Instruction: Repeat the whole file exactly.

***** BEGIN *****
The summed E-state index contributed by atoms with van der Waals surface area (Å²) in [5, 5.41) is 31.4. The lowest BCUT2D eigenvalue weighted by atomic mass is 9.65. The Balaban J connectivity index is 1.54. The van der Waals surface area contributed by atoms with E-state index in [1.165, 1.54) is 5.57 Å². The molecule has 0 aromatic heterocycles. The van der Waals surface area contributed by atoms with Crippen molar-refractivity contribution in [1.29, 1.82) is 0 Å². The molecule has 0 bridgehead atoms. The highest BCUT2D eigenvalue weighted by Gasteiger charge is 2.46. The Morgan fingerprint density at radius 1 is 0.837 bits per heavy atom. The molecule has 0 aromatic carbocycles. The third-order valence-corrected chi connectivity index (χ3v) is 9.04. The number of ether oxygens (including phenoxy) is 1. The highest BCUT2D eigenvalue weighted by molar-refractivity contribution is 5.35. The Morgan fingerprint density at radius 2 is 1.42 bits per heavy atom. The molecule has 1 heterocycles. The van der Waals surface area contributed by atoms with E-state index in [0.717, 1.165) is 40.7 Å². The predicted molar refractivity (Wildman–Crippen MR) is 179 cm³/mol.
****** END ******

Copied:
The summed E-state index contributed by atoms with van der Waals surface area (Å²) in [5, 5.41) is 31.4. The lowest BCUT2D eigenvalue weighted by atomic mass is 9.65. The Balaban J connectivity index is 1.54. The van der Waals surface area contributed by atoms with E-state index in [1.165, 1.54) is 5.57 Å². The molecule has 0 aromatic heterocycles. The van der Waals surface area contributed by atoms with Crippen molar-refractivity contribution in [1.29, 1.82) is 0 Å². The molecule has 0 bridgehead atoms. The highest BCUT2D eigenvalue weighted by Gasteiger charge is 2.46. The Morgan fingerprint density at radius 1 is 0.837 bits per heavy atom. The molecule has 0 aromatic carbocycles. The third-order valence-corrected chi connectivity index (χ3v) is 9.04. The number of ether oxygens (including phenoxy) is 1. The highest BCUT2D eigenvalue weighted by molar-refractivity contribution is 5.35. The Morgan fingerprint density at radius 2 is 1.42 bits per heavy atom. The molecule has 1 heterocycles. The van der Waals surface area contributed by atoms with E-state index in [0.717, 1.165) is 40.7 Å². The predicted molar refractivity (Wildman–Crippen MR) is 179 cm³/mol.